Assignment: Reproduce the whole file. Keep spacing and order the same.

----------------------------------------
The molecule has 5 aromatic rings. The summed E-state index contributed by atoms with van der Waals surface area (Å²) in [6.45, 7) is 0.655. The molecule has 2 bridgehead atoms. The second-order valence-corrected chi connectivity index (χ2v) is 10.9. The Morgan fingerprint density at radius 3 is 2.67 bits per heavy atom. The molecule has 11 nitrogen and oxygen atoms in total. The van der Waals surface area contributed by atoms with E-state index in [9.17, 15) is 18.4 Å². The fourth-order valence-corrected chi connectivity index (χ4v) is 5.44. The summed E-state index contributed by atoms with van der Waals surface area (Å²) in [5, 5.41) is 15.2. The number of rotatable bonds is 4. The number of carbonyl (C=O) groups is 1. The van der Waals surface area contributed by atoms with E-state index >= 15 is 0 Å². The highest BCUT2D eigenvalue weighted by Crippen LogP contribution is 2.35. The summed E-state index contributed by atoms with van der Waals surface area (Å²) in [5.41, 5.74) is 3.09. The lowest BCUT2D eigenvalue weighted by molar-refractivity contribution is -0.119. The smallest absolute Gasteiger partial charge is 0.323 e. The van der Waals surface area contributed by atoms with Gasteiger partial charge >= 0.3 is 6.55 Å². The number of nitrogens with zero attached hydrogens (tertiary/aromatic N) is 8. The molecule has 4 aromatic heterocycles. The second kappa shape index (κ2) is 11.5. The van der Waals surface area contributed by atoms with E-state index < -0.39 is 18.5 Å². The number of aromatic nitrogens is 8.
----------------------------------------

The molecule has 5 aromatic rings. The summed E-state index contributed by atoms with van der Waals surface area (Å²) in [6.45, 7) is 0.655. The molecule has 2 bridgehead atoms. The second-order valence-corrected chi connectivity index (χ2v) is 10.9. The Morgan fingerprint density at radius 3 is 2.67 bits per heavy atom. The molecule has 11 nitrogen and oxygen atoms in total. The van der Waals surface area contributed by atoms with E-state index in [9.17, 15) is 18.4 Å². The fourth-order valence-corrected chi connectivity index (χ4v) is 5.44. The summed E-state index contributed by atoms with van der Waals surface area (Å²) in [5, 5.41) is 15.2. The number of rotatable bonds is 4. The number of carbonyl (C=O) groups is 1. The van der Waals surface area contributed by atoms with E-state index >= 15 is 0 Å². The highest BCUT2D eigenvalue weighted by Crippen LogP contribution is 2.35. The summed E-state index contributed by atoms with van der Waals surface area (Å²) in [5.41, 5.74) is 3.09. The lowest BCUT2D eigenvalue weighted by molar-refractivity contribution is -0.119. The smallest absolute Gasteiger partial charge is 0.323 e. The van der Waals surface area contributed by atoms with Gasteiger partial charge >= 0.3 is 6.55 Å². The number of nitrogens with zero attached hydrogens (tertiary/aromatic N) is 8. The molecule has 4 aromatic heterocycles. The second kappa shape index (κ2) is 11.5. The van der Waals surface area contributed by atoms with E-state index < -0.39 is 18.5 Å². The number of aromatic nitrogens is 8.